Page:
Today, heroin is more dangerous than ever. It has become one of the worst epidemics to hit small town America with places in the New England states being hit the hardest. Heroin overdoses have already reached record highs, and now new strains of heroin threaten to take the numbers to a new level. There have been reports of heroin mixed with other drugs that have taken over 80 lives. Police and emergency medical staff are issuing warnings about heroin laced with fentanyl, and the combination is almost always deadly.
The heroin epidemic comes at a time when prescription drugs are spiking in America. The government has cracked down on prescriptions for painkillers and the like, so people turned to a cheaper alternative: heroin. Fentanyl-laced heroin is a new danger in the New England states; hundreds of lives were lost due to overdose. Drug Enforcement Agency felt it necessary to put out a warning to first-responders about the dangers of fentanyl. The narcotic could be absorbed through the skin. Product logos, such as “Bud Light” and “TheraFlu” were stamped on the combined drugs for marketing purposes (much like ecstasy).
So, a heroin problem is suspected, what do I look for? Parents have been very good at opening up their mouths on drugs. Unfortunately, many of them wait until it is too late – until their child is neck deep in the addiction or even killed because of it. However, there are multiple signs to look for if a drug problem is suspected. Teenagers are the most affected by these problems; knowing what to look for might just save their lives.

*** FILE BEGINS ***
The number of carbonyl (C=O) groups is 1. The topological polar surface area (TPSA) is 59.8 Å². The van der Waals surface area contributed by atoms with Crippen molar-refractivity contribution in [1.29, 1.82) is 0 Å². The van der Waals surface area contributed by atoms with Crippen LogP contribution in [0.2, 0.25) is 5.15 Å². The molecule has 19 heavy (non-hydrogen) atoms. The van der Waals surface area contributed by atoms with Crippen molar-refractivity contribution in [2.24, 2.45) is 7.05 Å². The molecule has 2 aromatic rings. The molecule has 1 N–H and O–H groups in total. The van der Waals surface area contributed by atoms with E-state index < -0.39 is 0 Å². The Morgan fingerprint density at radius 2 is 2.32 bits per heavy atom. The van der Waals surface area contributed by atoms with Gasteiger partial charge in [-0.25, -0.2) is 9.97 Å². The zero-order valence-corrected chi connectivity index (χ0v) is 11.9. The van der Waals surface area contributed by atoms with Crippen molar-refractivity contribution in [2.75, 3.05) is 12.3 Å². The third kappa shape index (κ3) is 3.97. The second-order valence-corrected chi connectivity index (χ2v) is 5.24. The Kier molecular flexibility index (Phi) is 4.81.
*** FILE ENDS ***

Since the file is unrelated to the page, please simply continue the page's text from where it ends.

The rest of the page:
Heroin Use Explained
Heroin can be taken a multitude of ways, including smoking, injecting, and snorting. Teens who continuously wear long sleeves could be hiding the red marks from needles on their arms. If their hygiene has changed for the worst, such as not showering as often or wearing the same clothes for days at a time, there might be something terribly wrong. If they are under the influence, their pupils will dilate. They also might display flu-like symptoms, making you believe it is nothing more than that. Pay attention – the problem could be something else. Achy muscles, puffy eyes, exhaustion, and moodiness (for some, typical teenage behavior) can all be a sign of a darker issue.
If they are doing it in their rooms, there are several things you will find. Small items for burning, like bottle caps, small bags, straws, bottled water, lighters, spoons – some are things you would not think twice about, but they could all be signs of a heroin problem. Look under their beds, in drawers, in their shoes, in their pockets. Eventually you will find what you are looking for if your child has a drug problem.
Heroin has changed over the last year. One of the most dangerous things to realize about a heroin addiction is there is no guarantee that what an addict is putting in their body is pure heroin. The more they buy, the higher their chances of obtaining something contaminated with something else, like Fentanyl. Addicts who are used to putting a certain amount of the drug in their systems are the most at risk. As stated before, they are unaware of how much fentanyl could be in their dose. Only a small amount is needed to be fatal. The overdoses resulting from the combined drugs threaten to increase the death count to the hundreds. And with reports of pure fentanyl being sold as heroin in Vermont, the number might be well into the thousands.
Parents: pay attention to your children. Do not be afraid to confront them. If you know a child who has a problem, or hear about one who might, speak with their parents. Give them the chance to save a life.